Anxiety disorders are often associated with feelings of worry, stress, and fear, but anxiety is not only a mental occurrence. It is also a physical one. This is true whether you are experiencing anxiety as a result of frightening or stressful events or you are dealing with an anxiety disorder that can often cause both mental and physical symptoms to occur when you may actually be safe.
These physical symptoms of anxiety are a significant part of the experience of anxiety. Their relationship to the psychological symptoms makes understanding both aspects of anxiety, and incorporating treatments of the various symptoms, key in many treatment methods for anxiety disorders.
Physical Manifestations of Anxiety
When you are in a situation where your mind perceives a risk, whether that risk is something chasing you, the prospect of giving a speech, or another stressful situation, the amygdala activates your “fight or flight” response. Adrenaline floods your bloodstream and your body prepares to either run away or fight a threat, leading to the physical symptoms associated with anxiety, including:
- Muscle Tension
- Increased Heartrate
- Faster Breathing
- Increased Blood Flow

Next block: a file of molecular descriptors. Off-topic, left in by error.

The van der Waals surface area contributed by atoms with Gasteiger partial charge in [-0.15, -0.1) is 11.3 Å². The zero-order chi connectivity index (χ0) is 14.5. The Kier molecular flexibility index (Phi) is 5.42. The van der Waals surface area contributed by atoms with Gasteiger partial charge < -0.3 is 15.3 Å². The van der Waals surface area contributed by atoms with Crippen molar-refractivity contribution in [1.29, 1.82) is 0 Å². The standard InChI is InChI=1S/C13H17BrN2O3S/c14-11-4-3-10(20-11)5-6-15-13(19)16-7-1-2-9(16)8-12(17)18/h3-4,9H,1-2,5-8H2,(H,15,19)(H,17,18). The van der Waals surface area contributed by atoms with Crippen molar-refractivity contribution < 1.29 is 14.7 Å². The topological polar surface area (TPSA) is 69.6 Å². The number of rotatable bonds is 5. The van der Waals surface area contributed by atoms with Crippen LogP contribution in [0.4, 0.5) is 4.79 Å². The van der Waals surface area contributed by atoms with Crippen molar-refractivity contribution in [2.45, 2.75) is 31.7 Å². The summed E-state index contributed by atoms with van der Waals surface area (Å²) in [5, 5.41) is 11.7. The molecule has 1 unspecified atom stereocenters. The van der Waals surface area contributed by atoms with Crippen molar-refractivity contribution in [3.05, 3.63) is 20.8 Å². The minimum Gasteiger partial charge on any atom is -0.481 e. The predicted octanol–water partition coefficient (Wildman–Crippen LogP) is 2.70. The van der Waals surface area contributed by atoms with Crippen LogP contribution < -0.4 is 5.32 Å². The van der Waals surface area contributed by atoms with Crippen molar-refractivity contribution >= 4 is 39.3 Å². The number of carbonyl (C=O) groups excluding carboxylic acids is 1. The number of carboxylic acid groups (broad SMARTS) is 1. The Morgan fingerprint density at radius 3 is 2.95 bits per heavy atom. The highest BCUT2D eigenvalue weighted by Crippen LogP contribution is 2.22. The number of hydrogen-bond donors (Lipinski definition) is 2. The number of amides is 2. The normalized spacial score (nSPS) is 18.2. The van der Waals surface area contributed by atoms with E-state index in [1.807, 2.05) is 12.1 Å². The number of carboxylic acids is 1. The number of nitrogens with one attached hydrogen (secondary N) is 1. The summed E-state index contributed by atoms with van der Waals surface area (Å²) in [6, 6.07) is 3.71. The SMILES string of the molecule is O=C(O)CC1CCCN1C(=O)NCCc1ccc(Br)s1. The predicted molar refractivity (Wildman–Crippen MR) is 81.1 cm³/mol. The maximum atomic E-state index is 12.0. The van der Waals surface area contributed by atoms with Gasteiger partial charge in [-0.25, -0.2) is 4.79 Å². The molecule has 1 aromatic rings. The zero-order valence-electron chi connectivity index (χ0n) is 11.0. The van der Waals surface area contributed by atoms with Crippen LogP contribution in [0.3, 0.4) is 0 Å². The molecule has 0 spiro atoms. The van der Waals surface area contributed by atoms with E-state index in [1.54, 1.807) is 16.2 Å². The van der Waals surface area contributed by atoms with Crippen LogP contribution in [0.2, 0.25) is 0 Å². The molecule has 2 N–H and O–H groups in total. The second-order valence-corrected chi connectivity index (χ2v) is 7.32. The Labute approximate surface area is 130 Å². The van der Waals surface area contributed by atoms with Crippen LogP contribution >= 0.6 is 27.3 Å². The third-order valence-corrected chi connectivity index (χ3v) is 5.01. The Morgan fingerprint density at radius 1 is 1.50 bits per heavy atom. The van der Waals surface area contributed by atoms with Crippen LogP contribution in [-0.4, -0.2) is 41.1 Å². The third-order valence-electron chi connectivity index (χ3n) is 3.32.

- Increased Strenght
- Decreased Physical Sensitivity
- Dilated Pupils
These symptoms are a survival mechanism designed to enhance your focus and performance. When they activate for a short period of time during times when you are in danger or a high stakes situation, they are helpful.
But with an anxiety disorder, it can feel like the amygdala is always “on” and your adrenaline is always going. Or with panic attacks or PTSD, you may experience an intense fight or flight response that is extreme enough to be debilitating and may not be relative to the situation.
Since these physical symptoms are very similar to what you may experience during exercise or extreme exertion, they can be severely draining to experience with regularity. Combined with the frequent fear and worry that anxiety causes, living with any type of anxiety disorder quickly become exhausting.
There is also another important connection between mental and physical symptoms in that they do not occur separately. Feeling anxious can trigger adrenaline. But when you begin to feel your muscles tensing and your heart pounding, that also tells your mind to feel anxious. This creates a cycle where one keeps feeding into the other.
To effectively manage anxiety, treatment will often seek to manage both of these different types of symptoms. Psychotherapy from Long Island Counseling Services provides solutions for all of the different ways that anxiety presents. We use methods like Cognitive Behavioral Therapy (CBT), mindfulness practices, and others. This can help you not only redirect your thoughts when you experience feelings of anxiety, but also to help change your physical behaviors so that anxiety and tension cannot keep feeding off each other.
If you are living with an anxiety disorder like generalized anxiety, panic disorder, PTSD, and others, our therapists can help you minimize the tiring thoughts and physical sensations that you are dealing with. Contact our team to connect with a therapist and learn more about anxiety treatment on Long Island.